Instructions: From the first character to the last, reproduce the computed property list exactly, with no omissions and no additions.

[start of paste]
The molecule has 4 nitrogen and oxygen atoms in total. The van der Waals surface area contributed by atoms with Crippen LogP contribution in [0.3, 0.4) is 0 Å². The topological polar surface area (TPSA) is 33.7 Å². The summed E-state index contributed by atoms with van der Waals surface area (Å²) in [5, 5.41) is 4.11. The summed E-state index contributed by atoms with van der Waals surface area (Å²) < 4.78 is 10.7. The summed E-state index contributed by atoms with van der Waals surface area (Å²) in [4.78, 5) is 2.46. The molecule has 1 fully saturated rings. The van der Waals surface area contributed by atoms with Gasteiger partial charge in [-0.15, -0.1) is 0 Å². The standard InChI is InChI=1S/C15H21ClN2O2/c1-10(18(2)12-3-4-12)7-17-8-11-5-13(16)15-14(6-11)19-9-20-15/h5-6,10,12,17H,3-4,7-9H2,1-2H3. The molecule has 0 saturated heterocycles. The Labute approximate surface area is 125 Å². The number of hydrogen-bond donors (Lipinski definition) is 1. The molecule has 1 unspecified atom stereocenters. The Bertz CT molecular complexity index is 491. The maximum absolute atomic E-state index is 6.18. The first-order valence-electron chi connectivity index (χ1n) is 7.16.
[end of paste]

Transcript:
The molecule has 4 nitrogen and oxygen atoms in total. The van der Waals surface area contributed by atoms with Crippen LogP contribution in [0.3, 0.4) is 0 Å². The topological polar surface area (TPSA) is 33.7 Å². The summed E-state index contributed by atoms with van der Waals surface area (Å²) in [5, 5.41) is 4.11. The summed E-state index contributed by atoms with van der Waals surface area (Å²) < 4.78 is 10.7. The summed E-state index contributed by atoms with van der Waals surface area (Å²) in [4.78, 5) is 2.46. The molecule has 1 fully saturated rings. The van der Waals surface area contributed by atoms with Gasteiger partial charge in [-0.15, -0.1) is 0 Å². The standard InChI is InChI=1S/C15H21ClN2O2/c1-10(18(2)12-3-4-12)7-17-8-11-5-13(16)15-14(6-11)19-9-20-15/h5-6,10,12,17H,3-4,7-9H2,1-2H3. The molecule has 0 saturated heterocycles. The Labute approximate surface area is 125 Å². The number of hydrogen-bond donors (Lipinski definition) is 1. The molecule has 1 unspecified atom stereocenters. The Bertz CT molecular complexity index is 491. The maximum absolute atomic E-state index is 6.18. The first-order valence-electron chi connectivity index (χ1n) is 7.16.